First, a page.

The overall level of immigration has grown substantially during the last decade. Net overseas migration increased from 30,000 in 1993 to 118,000 in 2003-04. During 2004-05, a total of 123,424 people immigrated to Australia. Of them, 17,736 were from Africa, 54,804 from Asia, 21,131 from Oceania, 18,220 from the United Kingdom, 1,506 from South America, and 2,369 from Eastern Europe. 131,000 people migrated to Australia in 2005-06 and migration target for 2006-07 was 144,000.. Australia, today, is a thriving community of diverse cultural influence. However, it is argued, beneath the surface and between communities, like between those of Serb and Croat ethnicity, there is simmering tension. Some would label that tension as racism, although the notion of differences in complexion is diminished in importance by other ethnic or cultural traits.


Relationships between ethnic Fijians and Indo-Fijians have often been strained, and the tension between the two communities has dominated politics in the islands for the past generation. The level of tension varies between different regions of the country.

New Zealand

From the eighteenth century, New Zealand's indigenous Maori people were often regarded as superior to other 'native' races, which usually meant that they were more eager and capable of adopting European ways of life. For this and other reasons Maori were treated less badly than many other indigenous races in white-majority countries. The Treaty of Waitangi gave Maori the rights of British citizens and, although the Treaty was frequently broken, Maori have usually been considered the legal equals of whites. However there have still been numerous problems of discrimination and disadvantage. Tribal rights to land were often not recognised, allowing individuals to be cheated or manipulated out of land which belonged to many other people. Maori men were the first group of New Zealanders to achieve universal adult suffrage, but had their own electorates which were usually several times larger than the general electorates, meaning that Maori votes counted for less than those of Pakeha (whites). The four Maori MPs were often marginalised in parliament, but the value of dedicated Maori representation should not be underestimated.

Efforts were made by Christian missionaries and later educators and civil servants to replace the Maori language, culture and ways of life with those of England. As a result the language and Maori arts went into major decline before being revived somewhat in the twentieth century. Overt discrimination against Maori was publicly frowned upon but was legal until the 1970s and widely condoned in private.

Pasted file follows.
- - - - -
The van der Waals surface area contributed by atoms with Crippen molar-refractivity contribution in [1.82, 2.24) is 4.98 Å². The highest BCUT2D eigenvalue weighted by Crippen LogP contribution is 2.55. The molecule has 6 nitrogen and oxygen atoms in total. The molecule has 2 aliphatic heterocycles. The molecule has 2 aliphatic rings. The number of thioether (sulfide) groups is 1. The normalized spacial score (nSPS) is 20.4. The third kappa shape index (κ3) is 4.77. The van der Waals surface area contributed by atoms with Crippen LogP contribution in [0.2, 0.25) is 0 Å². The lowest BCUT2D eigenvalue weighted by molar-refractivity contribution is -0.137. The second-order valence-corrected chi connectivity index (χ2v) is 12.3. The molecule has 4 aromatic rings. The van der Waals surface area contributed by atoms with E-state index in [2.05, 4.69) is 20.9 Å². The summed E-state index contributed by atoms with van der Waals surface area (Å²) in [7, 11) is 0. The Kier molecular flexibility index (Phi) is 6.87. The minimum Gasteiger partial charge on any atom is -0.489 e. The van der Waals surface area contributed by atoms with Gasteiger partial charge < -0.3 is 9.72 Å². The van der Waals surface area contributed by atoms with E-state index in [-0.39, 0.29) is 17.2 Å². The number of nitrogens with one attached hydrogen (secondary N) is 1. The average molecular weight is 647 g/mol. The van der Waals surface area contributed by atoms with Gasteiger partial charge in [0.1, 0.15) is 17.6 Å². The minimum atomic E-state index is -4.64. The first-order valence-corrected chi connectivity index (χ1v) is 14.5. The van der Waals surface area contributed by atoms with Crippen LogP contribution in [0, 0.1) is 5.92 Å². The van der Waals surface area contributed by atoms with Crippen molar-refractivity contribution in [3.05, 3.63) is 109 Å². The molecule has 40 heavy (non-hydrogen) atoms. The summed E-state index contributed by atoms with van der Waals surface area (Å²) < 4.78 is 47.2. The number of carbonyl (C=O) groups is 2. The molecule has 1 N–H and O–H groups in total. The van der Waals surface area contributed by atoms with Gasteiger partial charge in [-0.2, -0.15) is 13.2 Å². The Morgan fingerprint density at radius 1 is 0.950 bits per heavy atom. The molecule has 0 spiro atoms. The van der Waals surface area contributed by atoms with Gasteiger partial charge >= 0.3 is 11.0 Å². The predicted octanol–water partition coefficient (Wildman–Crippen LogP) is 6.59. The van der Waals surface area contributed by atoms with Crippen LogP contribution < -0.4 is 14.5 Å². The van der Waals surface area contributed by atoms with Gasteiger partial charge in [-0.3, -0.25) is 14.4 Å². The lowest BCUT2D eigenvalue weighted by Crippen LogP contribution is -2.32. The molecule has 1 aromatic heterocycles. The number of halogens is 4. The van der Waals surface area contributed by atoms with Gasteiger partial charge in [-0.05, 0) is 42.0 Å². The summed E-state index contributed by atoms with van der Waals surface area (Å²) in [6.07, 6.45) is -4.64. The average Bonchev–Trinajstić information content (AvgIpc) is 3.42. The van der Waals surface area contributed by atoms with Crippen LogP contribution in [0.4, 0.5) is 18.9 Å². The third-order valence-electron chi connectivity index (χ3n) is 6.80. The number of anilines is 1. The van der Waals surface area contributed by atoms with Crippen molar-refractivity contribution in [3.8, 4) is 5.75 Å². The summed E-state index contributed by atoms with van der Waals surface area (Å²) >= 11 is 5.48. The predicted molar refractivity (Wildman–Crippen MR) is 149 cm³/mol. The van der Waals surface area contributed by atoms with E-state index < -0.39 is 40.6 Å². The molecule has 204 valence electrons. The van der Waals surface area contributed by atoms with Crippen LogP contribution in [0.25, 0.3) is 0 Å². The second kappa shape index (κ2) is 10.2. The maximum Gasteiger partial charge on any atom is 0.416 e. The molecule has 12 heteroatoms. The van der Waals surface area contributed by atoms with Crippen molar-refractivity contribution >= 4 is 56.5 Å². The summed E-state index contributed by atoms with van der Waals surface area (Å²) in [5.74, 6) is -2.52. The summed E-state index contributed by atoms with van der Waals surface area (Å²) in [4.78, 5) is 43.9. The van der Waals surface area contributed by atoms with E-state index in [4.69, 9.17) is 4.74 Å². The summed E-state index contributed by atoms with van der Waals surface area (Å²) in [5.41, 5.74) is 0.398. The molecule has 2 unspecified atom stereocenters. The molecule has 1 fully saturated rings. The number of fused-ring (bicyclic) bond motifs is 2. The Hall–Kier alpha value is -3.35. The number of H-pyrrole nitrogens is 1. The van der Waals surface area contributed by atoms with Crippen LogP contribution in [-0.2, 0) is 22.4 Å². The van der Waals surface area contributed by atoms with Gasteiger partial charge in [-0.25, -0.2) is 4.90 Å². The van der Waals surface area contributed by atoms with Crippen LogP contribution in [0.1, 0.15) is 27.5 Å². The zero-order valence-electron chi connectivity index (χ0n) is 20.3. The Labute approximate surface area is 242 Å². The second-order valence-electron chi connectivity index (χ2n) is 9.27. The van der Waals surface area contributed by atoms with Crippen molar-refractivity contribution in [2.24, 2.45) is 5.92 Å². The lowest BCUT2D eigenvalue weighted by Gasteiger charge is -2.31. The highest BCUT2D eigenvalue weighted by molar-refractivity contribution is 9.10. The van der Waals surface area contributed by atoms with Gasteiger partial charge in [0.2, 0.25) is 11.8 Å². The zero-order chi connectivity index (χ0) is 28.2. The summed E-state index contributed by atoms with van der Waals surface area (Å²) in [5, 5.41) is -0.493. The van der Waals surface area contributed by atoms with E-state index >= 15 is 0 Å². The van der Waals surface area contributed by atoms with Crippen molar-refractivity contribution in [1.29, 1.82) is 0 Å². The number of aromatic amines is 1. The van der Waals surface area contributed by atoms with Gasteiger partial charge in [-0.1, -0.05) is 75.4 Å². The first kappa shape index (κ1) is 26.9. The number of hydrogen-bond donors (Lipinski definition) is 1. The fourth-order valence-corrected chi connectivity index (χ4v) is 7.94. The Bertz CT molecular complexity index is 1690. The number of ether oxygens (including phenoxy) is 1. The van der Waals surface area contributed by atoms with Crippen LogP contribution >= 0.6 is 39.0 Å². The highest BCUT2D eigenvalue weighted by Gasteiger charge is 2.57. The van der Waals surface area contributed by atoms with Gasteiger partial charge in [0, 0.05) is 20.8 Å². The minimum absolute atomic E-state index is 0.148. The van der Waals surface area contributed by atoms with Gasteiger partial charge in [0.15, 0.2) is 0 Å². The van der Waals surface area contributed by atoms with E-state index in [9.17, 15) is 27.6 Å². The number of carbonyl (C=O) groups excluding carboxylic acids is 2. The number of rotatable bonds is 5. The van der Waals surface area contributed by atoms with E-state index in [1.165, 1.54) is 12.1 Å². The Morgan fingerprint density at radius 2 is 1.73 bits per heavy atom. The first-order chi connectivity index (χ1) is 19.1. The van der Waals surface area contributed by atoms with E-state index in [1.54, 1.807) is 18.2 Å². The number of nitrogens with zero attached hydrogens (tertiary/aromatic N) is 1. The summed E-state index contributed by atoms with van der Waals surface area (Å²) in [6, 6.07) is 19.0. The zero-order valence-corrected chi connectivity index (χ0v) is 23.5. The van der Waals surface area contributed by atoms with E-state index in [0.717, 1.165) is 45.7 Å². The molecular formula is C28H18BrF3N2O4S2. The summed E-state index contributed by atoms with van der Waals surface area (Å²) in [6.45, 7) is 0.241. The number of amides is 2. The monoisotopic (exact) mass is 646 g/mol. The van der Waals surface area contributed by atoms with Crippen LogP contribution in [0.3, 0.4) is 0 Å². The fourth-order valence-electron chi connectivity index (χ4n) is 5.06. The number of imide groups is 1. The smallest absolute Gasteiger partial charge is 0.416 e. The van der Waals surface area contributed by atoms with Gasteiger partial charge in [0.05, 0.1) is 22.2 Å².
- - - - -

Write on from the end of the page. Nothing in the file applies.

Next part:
Although New Zealand did not have an official policy along the lines of the White Australia Policy, it did impose a poll tax on Chinese immigrants during the 19th and early 20th centuries. The poll tax was effectively lifted in the 1930s following the invasion of China by Japan, and was finally repealed in 1944. An official apology to the Chinese community of New Zealand was made by Prime Minister Helen Clark in 2004.

After World War II, immigration policy remained largely pro-British Isles until the mid-1980s, although war refugees, non-Anglo-Celtic migrants, and foreign students studying under the Colombo Plan were allowed into the country in varying numbers. In the 1960s and 70s, large numbers of British immigrants and their proliferation in the trade union movement gave rise to popular Anglophobia in the media and on the streets. This was typified by talkback radio host Tim Bickerstaff's promotion of his "punch a Pom a day" campaign.

In the 1975 election campaign, opposition leader Robert Muldoon ran a scare campaign directed against Pacific Islands migrant workers, which was followed by a series of dawn raids on suspected overstayers. In response, a Pacific Islands group known as the Polynesian Panthers came to prominence. Indigenous land issues came to a head in the late 1970s with Maori protesters occupying the Raglan Golf Course and Bastion Point, with land claims on both being settled by the following decade.

In 1986, country-of-origin rules were abolished, leading to major inflows of immigration for the first time in years, in particular large groups of skilled and business migrants. However, anti-immigration rhetoric directed mainly towards Asians from the populist Maori politician Winston Peters has since forced immigration rules to be tightened. A 2003 study by the Human Rights Commission showed 70% of New Zealanders think that Asians face significant discrimination. Many non-Polynesian ethnic minorities perceive official policy to be indifferent towards them in the context of the Maori-Pakeha bi-culturalism issue.

Individuals of Māori or other Polynesian descent are sometimes afforded preferential access to university courses, and scholarships.